Heading into their by week, the Patriots are off to a ferocious start with a three game win streak. The Patriots explosive start to the 2015 season has prompted many analysts and fans to draw comparisons to Tom Brady and the Patriot’s record-setting 2007 season. Three weeks into the season may seem premature to draw those comparisons, but that hasn’t stopped fans and commentators alike to begin to wage that debate.
First and foremost, it is imperative to understand the differences between the 2007 team and the current 2015 roster. In 2007, the Patriots genetic makeup revolved around lining up in the shotgun formation and spreading the ball around. At the center of the offensive juggernaut was the duo of Tom Brady and Randy Moss. The supporting cast consisted of Wes Welker, Troy Brown, Benjamin Watson, Kevin Faulk, Dante Stallworth, Chad Jackson, and Laurence Maroney. The Patriots thrived off of spreading defenses out and throwing bullets to the plethora of receivers and backs they carried that season. The bevy of receivers was a key component of there offensive structure during the 2007 season.
Many have alluded to the fact that the Patriots have lacked a deep threat since the aforementioned exit of Randy Moss. Although, others will make the case, that Rob Gronkowski has fulfilled the role of a viable deep threat. It is important to note that by season’s end, Gronkowski may very well play the same pivotal role Randy Moss did back in 2007.
Regarding the receiver corps, there are distinguishing differences between the two groups. In 2007, the receiving corps consisted of Moss, Welker, Brown, and Stallworth, and Jackson. This receiving corps relied on big bodied receivers, with the exception of Welker and occasionally Brown who operated from the slot. With the combination of speed and agility each receiver brought to the table, offensively the Patriots were almost indefensible throughout the 2007 season. They had the capability to defeat a team down the field or through a coordinated system of “dink-and-donk” passes.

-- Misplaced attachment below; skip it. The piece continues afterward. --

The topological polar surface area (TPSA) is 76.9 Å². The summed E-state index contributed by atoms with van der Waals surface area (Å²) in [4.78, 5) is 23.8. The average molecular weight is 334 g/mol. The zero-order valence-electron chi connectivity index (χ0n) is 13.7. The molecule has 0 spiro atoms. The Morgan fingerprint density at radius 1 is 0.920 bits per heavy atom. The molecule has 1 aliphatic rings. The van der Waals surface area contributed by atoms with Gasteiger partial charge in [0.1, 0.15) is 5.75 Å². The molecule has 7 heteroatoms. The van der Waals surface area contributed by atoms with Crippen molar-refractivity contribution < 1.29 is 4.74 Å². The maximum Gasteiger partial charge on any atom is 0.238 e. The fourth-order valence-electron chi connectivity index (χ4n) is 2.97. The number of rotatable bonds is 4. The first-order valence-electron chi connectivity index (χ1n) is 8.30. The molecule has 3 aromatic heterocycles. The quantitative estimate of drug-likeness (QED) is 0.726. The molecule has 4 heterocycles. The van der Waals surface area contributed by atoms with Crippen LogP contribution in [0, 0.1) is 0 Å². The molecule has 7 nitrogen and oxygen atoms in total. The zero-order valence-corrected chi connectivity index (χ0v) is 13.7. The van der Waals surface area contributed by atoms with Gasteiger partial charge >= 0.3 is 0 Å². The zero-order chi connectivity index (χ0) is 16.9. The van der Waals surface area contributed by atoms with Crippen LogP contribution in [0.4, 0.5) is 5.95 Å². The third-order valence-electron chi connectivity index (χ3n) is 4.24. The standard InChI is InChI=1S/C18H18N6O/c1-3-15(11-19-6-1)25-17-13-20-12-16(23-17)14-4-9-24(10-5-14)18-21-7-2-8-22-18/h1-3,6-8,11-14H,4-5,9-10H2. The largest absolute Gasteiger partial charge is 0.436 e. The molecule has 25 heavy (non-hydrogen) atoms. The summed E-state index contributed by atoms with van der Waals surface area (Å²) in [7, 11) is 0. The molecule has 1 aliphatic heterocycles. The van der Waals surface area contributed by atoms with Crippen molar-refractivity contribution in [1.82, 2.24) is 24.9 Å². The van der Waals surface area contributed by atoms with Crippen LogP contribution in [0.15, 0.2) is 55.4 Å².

The 2015 receiving corps presents an entirely new cast. This years’ receiving corps only has two receivers over 6’0, Brandon Lafell and Aaron Dobson. Lafell has been sidelined by offseason foot surgery and has yet to play this season. Entering his third year, their second-round draft pick in 2013, Dobson continues to struggle to find his role in the offense. His struggles have hindered his play making ability and remains as the fourth option in the Patriots passing arsenal. Although at the helm and the undisputed leader of the receiving group, is Julian Edelman. Having been targeted a league high 31 times in the first two weeks of the season; Edelman is Tom Brady’s most trusted weapon along with Gronkowski. Edelman may not be the conventional vertical deep threat, but he has established himself as a pivotal asset within the Patriots offense.
One key difference in the 2015 unit compared to its 2007 counterpart is the ability to run the ball. The surprise emergence of Dion Lewis has created a unique dynamic in the Patrick backfield. With Blount taking on the mantle of the bruiser and Dion Lewis’s elusiveness the Patriots are able to present a balanced attack. Whether by air or by ground, the Patriots have displayed a tenacious offensive attack thus far this season.
Amid all the turnover and changes over the years, there remains the teams two pillars of consistency, Tom Brady and Bill Belichick at the helm. As long as these two are remain fixtures in the Patriots Organizations, there is always an opportunity for success.
During his weekly radio show on WEEI, Tom Brady was asked about the early season comparison. In typical Brady fashion, he doesn’t relate to the comparisons to 2007 at this point, he believes it is too early to be thinking along those lines. With only three games under their belt those comparisons appear premature at this point. Ultimately, time will tell if the 2015 season will match the 2007 season. Although, the Patriots would certainly trade in a 16-0 record for an opportunity to be the last team standing when it is all said and done.